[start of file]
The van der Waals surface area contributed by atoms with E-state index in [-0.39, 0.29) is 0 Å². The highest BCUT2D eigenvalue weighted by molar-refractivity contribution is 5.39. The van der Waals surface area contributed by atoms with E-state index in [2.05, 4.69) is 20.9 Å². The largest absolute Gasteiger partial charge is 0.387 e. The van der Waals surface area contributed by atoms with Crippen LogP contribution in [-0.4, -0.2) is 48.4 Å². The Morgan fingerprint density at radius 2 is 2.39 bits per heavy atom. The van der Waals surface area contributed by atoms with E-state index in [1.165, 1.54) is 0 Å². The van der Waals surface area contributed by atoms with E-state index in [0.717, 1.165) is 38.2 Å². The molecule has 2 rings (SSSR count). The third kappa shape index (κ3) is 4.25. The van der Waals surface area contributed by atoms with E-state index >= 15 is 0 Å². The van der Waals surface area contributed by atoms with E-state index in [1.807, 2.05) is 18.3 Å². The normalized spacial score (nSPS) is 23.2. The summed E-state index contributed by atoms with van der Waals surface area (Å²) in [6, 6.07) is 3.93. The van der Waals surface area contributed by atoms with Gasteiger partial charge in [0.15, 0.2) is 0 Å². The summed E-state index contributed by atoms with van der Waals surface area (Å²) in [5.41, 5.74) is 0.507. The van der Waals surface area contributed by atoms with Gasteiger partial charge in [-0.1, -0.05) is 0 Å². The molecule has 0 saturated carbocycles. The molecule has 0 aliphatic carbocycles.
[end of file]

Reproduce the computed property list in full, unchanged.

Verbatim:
The van der Waals surface area contributed by atoms with E-state index in [-0.39, 0.29) is 0 Å². The highest BCUT2D eigenvalue weighted by molar-refractivity contribution is 5.39. The van der Waals surface area contributed by atoms with E-state index in [2.05, 4.69) is 20.9 Å². The largest absolute Gasteiger partial charge is 0.387 e. The van der Waals surface area contributed by atoms with Crippen LogP contribution in [-0.4, -0.2) is 48.4 Å². The Morgan fingerprint density at radius 2 is 2.39 bits per heavy atom. The van der Waals surface area contributed by atoms with E-state index in [1.165, 1.54) is 0 Å². The van der Waals surface area contributed by atoms with E-state index in [0.717, 1.165) is 38.2 Å². The molecule has 2 rings (SSSR count). The third kappa shape index (κ3) is 4.25. The van der Waals surface area contributed by atoms with E-state index >= 15 is 0 Å². The van der Waals surface area contributed by atoms with E-state index in [1.807, 2.05) is 18.3 Å². The normalized spacial score (nSPS) is 23.2. The summed E-state index contributed by atoms with van der Waals surface area (Å²) in [6, 6.07) is 3.93. The van der Waals surface area contributed by atoms with Gasteiger partial charge in [0.15, 0.2) is 0 Å². The summed E-state index contributed by atoms with van der Waals surface area (Å²) in [5.41, 5.74) is 0.507. The van der Waals surface area contributed by atoms with Gasteiger partial charge in [-0.1, -0.05) is 0 Å². The molecule has 0 saturated carbocycles. The molecule has 0 aliphatic carbocycles.